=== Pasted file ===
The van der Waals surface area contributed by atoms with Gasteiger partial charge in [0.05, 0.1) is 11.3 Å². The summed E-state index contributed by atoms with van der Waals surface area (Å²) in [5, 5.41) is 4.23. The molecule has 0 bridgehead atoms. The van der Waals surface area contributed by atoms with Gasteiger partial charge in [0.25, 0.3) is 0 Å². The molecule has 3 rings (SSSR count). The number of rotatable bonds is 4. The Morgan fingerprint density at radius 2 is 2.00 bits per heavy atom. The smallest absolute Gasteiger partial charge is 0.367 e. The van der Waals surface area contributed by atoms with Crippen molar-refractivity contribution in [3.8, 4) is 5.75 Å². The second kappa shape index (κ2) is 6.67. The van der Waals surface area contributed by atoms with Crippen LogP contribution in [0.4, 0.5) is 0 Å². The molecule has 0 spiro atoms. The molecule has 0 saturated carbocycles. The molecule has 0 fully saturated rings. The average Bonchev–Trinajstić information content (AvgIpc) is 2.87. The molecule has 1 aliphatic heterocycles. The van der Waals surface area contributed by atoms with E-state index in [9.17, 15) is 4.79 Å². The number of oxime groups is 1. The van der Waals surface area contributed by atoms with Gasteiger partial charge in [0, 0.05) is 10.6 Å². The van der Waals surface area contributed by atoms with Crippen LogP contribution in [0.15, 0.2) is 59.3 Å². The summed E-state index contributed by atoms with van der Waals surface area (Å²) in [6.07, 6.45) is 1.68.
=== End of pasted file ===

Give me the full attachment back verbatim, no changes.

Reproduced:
The van der Waals surface area contributed by atoms with Gasteiger partial charge in [0.05, 0.1) is 11.3 Å². The summed E-state index contributed by atoms with van der Waals surface area (Å²) in [5, 5.41) is 4.23. The molecule has 0 bridgehead atoms. The van der Waals surface area contributed by atoms with Gasteiger partial charge in [0.25, 0.3) is 0 Å². The molecule has 3 rings (SSSR count). The number of rotatable bonds is 4. The Morgan fingerprint density at radius 2 is 2.00 bits per heavy atom. The smallest absolute Gasteiger partial charge is 0.367 e. The van der Waals surface area contributed by atoms with Crippen molar-refractivity contribution in [3.8, 4) is 5.75 Å². The second kappa shape index (κ2) is 6.67. The van der Waals surface area contributed by atoms with Crippen LogP contribution in [0.4, 0.5) is 0 Å². The molecule has 0 spiro atoms. The molecule has 0 saturated carbocycles. The molecule has 0 fully saturated rings. The average Bonchev–Trinajstić information content (AvgIpc) is 2.87. The molecule has 1 aliphatic heterocycles. The van der Waals surface area contributed by atoms with E-state index in [9.17, 15) is 4.79 Å². The number of oxime groups is 1. The van der Waals surface area contributed by atoms with Gasteiger partial charge in [0, 0.05) is 10.6 Å². The van der Waals surface area contributed by atoms with Crippen LogP contribution in [0.15, 0.2) is 59.3 Å². The summed E-state index contributed by atoms with van der Waals surface area (Å²) in [6.07, 6.45) is 1.68.